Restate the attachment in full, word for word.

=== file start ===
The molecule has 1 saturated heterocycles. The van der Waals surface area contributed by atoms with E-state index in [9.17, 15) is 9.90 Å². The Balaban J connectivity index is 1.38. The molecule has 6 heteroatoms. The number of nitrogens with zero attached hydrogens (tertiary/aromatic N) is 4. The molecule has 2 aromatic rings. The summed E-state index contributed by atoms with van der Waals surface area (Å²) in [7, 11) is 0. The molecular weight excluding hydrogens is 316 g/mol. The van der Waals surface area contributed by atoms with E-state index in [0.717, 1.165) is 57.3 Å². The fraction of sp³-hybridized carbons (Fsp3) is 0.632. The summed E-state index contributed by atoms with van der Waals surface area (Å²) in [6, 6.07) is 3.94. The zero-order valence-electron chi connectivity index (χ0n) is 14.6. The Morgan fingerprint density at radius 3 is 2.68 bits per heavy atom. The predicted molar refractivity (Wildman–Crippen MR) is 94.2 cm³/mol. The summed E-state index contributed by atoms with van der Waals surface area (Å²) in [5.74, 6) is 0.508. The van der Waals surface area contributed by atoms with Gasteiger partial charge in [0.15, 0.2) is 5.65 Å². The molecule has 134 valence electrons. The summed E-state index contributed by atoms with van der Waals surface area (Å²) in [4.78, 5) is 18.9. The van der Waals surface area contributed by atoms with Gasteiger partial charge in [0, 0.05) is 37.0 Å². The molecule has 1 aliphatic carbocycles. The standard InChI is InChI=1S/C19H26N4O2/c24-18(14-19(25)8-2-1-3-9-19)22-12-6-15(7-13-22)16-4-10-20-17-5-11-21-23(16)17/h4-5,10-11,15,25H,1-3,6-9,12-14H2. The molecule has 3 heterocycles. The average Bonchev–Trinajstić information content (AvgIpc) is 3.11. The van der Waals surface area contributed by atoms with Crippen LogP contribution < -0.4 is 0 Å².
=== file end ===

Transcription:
The molecule has 1 saturated heterocycles. The van der Waals surface area contributed by atoms with E-state index in [9.17, 15) is 9.90 Å². The Balaban J connectivity index is 1.38. The molecule has 6 heteroatoms. The number of nitrogens with zero attached hydrogens (tertiary/aromatic N) is 4. The molecule has 2 aromatic rings. The summed E-state index contributed by atoms with van der Waals surface area (Å²) in [7, 11) is 0. The molecular weight excluding hydrogens is 316 g/mol. The van der Waals surface area contributed by atoms with E-state index in [0.717, 1.165) is 57.3 Å². The fraction of sp³-hybridized carbons (Fsp3) is 0.632. The summed E-state index contributed by atoms with van der Waals surface area (Å²) in [6, 6.07) is 3.94. The zero-order valence-electron chi connectivity index (χ0n) is 14.6. The Morgan fingerprint density at radius 3 is 2.68 bits per heavy atom. The predicted molar refractivity (Wildman–Crippen MR) is 94.2 cm³/mol. The summed E-state index contributed by atoms with van der Waals surface area (Å²) in [5.74, 6) is 0.508. The van der Waals surface area contributed by atoms with Gasteiger partial charge in [0.15, 0.2) is 5.65 Å². The molecule has 134 valence electrons. The summed E-state index contributed by atoms with van der Waals surface area (Å²) in [4.78, 5) is 18.9. The van der Waals surface area contributed by atoms with Gasteiger partial charge in [0, 0.05) is 37.0 Å². The molecule has 1 aliphatic carbocycles. The standard InChI is InChI=1S/C19H26N4O2/c24-18(14-19(25)8-2-1-3-9-19)22-12-6-15(7-13-22)16-4-10-20-17-5-11-21-23(16)17/h4-5,10-11,15,25H,1-3,6-9,12-14H2. The molecule has 3 heterocycles. The average Bonchev–Trinajstić information content (AvgIpc) is 3.11. The van der Waals surface area contributed by atoms with Crippen LogP contribution < -0.4 is 0 Å².